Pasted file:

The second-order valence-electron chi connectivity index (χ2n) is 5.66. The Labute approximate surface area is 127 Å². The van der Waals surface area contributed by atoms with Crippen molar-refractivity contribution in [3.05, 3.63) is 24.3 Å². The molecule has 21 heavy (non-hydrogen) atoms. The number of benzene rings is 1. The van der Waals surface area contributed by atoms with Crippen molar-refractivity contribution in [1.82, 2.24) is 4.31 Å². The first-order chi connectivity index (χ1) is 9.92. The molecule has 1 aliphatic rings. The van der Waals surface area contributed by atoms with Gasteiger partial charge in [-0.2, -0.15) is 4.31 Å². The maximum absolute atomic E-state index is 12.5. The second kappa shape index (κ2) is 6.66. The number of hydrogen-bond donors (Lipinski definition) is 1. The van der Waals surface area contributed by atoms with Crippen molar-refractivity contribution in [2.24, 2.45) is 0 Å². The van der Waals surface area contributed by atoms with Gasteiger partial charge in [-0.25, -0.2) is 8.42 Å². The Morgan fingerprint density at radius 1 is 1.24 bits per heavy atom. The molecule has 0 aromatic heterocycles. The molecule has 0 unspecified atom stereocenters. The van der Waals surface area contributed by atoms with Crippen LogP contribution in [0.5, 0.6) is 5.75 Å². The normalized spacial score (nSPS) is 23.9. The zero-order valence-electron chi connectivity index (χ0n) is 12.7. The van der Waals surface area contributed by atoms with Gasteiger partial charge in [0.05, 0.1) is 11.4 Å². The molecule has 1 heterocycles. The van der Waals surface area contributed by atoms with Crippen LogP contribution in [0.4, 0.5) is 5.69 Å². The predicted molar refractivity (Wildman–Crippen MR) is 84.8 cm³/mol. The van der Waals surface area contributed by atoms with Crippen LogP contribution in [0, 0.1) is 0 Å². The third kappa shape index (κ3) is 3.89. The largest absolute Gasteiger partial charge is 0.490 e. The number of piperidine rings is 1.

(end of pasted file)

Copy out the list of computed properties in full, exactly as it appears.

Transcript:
The second-order valence-electron chi connectivity index (χ2n) is 5.66. The Labute approximate surface area is 127 Å². The van der Waals surface area contributed by atoms with Crippen molar-refractivity contribution in [3.05, 3.63) is 24.3 Å². The molecule has 21 heavy (non-hydrogen) atoms. The number of benzene rings is 1. The van der Waals surface area contributed by atoms with Crippen molar-refractivity contribution in [1.82, 2.24) is 4.31 Å². The first-order chi connectivity index (χ1) is 9.92. The molecule has 1 aliphatic rings. The van der Waals surface area contributed by atoms with Gasteiger partial charge in [-0.2, -0.15) is 4.31 Å². The maximum absolute atomic E-state index is 12.5. The second kappa shape index (κ2) is 6.66. The number of hydrogen-bond donors (Lipinski definition) is 1. The van der Waals surface area contributed by atoms with Crippen molar-refractivity contribution in [2.24, 2.45) is 0 Å². The van der Waals surface area contributed by atoms with Gasteiger partial charge in [-0.25, -0.2) is 8.42 Å². The Morgan fingerprint density at radius 1 is 1.24 bits per heavy atom. The molecule has 0 aromatic heterocycles. The molecule has 0 unspecified atom stereocenters. The van der Waals surface area contributed by atoms with Crippen LogP contribution in [0.5, 0.6) is 5.75 Å². The normalized spacial score (nSPS) is 23.9. The zero-order valence-electron chi connectivity index (χ0n) is 12.7. The van der Waals surface area contributed by atoms with Gasteiger partial charge in [0.05, 0.1) is 11.4 Å². The molecule has 1 heterocycles. The van der Waals surface area contributed by atoms with Crippen LogP contribution in [0.4, 0.5) is 5.69 Å². The predicted molar refractivity (Wildman–Crippen MR) is 84.8 cm³/mol. The van der Waals surface area contributed by atoms with Crippen LogP contribution in [0, 0.1) is 0 Å². The third kappa shape index (κ3) is 3.89. The largest absolute Gasteiger partial charge is 0.490 e. The number of piperidine rings is 1.